We have tried to respond to as many of those emails as possible, but in case we didn't manage to respond to yours, please know that we read every single one and are incredibly appreciative of the support and encouragement you gave us. Thank you!
Leaving the RV
Our attitude in situations like this is to stay calm and make a plan. It can feel overwhelming, but we like to break things down and focus on things one step at a time.
And our next step was to get out of the RV.
The mold in the ceiling was black, and while toxic black mold is one of the most dangerous species, we don't know at this stage whether that's what's in our ceiling - other types of mold can be black too. Regardless though, living and sleeping around mold, especially in a small enclosed space like our RV, is not healthy. We had to leave.
We didn't know was going to happen, but we knew we needed some space to breathe - literally! We have an emergency fund set aside precisely for situations like this.
In ordinary times, we have friends who would have welcomed us to stay with them. Unfortunately, due to the pandemic, there was some pretty tight restrictions around travel at the moment - if we leave Vermont, even for the day, we would have to quarantine for 14 days when we re-enter the state. Not ideal when we have ski passes for Vermont ski resorts, and are trying to shop for land in the state!
We decided to find somewhere in Vermont to stay for a month, and spent all day last Wednesday looking at our options. There were very few properties available on Airbnb, VRBO, etc - most were rented out at weekends, preventing long-term bookings, and the few that were available were pricey and didn't look all that good. We even tried Craigslist, but had a woefully low hit rate on genuine properties - most of the responses we received were obviously scams.
In the end, we checked into a hotel. It's nothing fancy, but it's clean and spacious - exactly what we need. Better yet, it has a full kitchen complete with a dishwasher and residential fridge / freezer - perfect considering we had just done a HUGE Costco shop the day before we discovered the mold...
We're leaving the RV where it is at the RV park. It's safe and secure, and having full hookups means we can leave the heating turned down to 45°F and the dehumidifier running 24/7. Moving the RV now would be a pain given the skirting and 8" of snow surrounding it, so this is one less thing to deal with! We have cameras in and around the RV, and our home automation system is still running so we can keep an eye on things remotely.
It took us 3 trips to move most of our stuff out of the RV and into the hotel - we had to explain the situation to the hotel staff who I'm pretty sure thought we were crazy when they saw us wheeling in cart loads of possessions! Who else checks into a hotel with an Instant Pot?!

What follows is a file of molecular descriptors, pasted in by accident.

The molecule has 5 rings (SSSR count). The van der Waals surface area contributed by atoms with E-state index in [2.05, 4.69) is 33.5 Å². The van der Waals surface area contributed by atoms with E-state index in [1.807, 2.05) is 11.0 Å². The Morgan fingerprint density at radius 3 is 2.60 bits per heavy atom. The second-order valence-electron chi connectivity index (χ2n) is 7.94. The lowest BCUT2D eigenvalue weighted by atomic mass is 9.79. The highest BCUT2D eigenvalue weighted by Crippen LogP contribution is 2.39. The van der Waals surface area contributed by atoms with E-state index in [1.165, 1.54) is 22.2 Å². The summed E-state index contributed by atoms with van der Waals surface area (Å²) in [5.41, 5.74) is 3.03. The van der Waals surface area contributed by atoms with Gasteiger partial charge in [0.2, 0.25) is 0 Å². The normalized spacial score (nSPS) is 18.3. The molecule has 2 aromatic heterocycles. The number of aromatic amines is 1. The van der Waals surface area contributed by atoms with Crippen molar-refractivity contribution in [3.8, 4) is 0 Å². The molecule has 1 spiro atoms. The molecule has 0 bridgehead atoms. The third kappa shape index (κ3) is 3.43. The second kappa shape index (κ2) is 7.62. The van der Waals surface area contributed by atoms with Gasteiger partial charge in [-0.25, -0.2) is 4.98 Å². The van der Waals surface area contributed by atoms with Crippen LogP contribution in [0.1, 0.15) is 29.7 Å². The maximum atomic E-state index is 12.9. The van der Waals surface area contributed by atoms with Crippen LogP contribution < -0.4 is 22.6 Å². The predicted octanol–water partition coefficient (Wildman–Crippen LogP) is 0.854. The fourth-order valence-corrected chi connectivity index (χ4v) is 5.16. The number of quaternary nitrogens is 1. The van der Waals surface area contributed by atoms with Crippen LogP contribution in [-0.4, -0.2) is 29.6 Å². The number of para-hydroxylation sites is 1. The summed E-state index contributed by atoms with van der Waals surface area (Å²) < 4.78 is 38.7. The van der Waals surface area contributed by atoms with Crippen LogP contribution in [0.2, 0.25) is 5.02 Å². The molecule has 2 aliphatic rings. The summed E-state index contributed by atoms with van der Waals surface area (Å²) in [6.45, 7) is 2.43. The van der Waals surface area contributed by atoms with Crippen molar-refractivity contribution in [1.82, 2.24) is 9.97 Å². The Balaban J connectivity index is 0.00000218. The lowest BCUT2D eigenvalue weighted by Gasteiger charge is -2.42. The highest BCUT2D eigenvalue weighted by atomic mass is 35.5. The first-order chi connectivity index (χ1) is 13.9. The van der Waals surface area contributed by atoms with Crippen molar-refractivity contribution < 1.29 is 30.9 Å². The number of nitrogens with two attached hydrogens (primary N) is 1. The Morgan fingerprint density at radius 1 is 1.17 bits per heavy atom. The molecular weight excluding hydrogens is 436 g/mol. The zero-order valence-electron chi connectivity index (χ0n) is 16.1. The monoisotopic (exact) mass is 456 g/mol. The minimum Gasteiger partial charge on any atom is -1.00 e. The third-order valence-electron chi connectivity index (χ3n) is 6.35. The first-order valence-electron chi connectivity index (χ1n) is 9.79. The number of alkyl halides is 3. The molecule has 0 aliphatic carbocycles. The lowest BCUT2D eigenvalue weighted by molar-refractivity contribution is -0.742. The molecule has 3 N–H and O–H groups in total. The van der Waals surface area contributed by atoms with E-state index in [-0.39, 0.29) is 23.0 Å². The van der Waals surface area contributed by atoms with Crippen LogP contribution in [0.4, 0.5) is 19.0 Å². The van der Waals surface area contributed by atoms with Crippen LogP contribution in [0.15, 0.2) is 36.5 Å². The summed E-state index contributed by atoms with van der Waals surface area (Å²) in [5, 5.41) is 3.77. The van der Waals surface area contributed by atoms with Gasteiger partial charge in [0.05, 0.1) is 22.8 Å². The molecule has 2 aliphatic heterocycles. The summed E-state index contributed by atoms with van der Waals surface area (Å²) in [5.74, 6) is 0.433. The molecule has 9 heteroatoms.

Throughout the situation, we've been in close contact with Outdoors RV - they've been fantastic, and with their help, we've figured out a plan.
Replacing an RV roof is a big deal, and finding a local, reputable RV repair shop to do the work as quickly as possible could be very hard - especially since we don't know the area.
Outdoors RV are keen to understand what caused this issue, and there's nobody we'd trust more than them to do a great job. So, we've decided to take our trailer to the Outdoors RV factory.
There's just one snag. The factory is in La Grande, OR - 2,700 miles away from us! I guess it's time for another road trip!
Well, not quite yet. We're checked into this hotel for almost a month, and we're going to stick with that. Waiting a month or so makes things a little easier.
First, the weather will only improve as time passes. In a month, it should be easier to remove the skirting and free our trailer and hopefully road conditions will be a little better. Plus, we don't want to be arriving back in Vermont in snow - I have no intention of re-installing the skirting!
Second, we want to make the most of our ski passes. The passes were expensive, and we're in the peak of the season right now - we want to get our money's worth and have some fun skiing!
There's nothing else we can do with the RV for the next 3 weeks, so instead we're just focusing on the positives. We're safe and healthy, the RV is secure, and our hotel room is about 4 times the size of our RV! We're going to be enjoying long, hot showers and luxuries like a dishwasher!
We don't have all the answers. We still have a lot of moving parts, questions and decisions to make.
This is another adventure and as always, we'll be sure to share it with you - the highs and the lows. Fingers crossed we can get everything fixed and get back to normal in a month or two!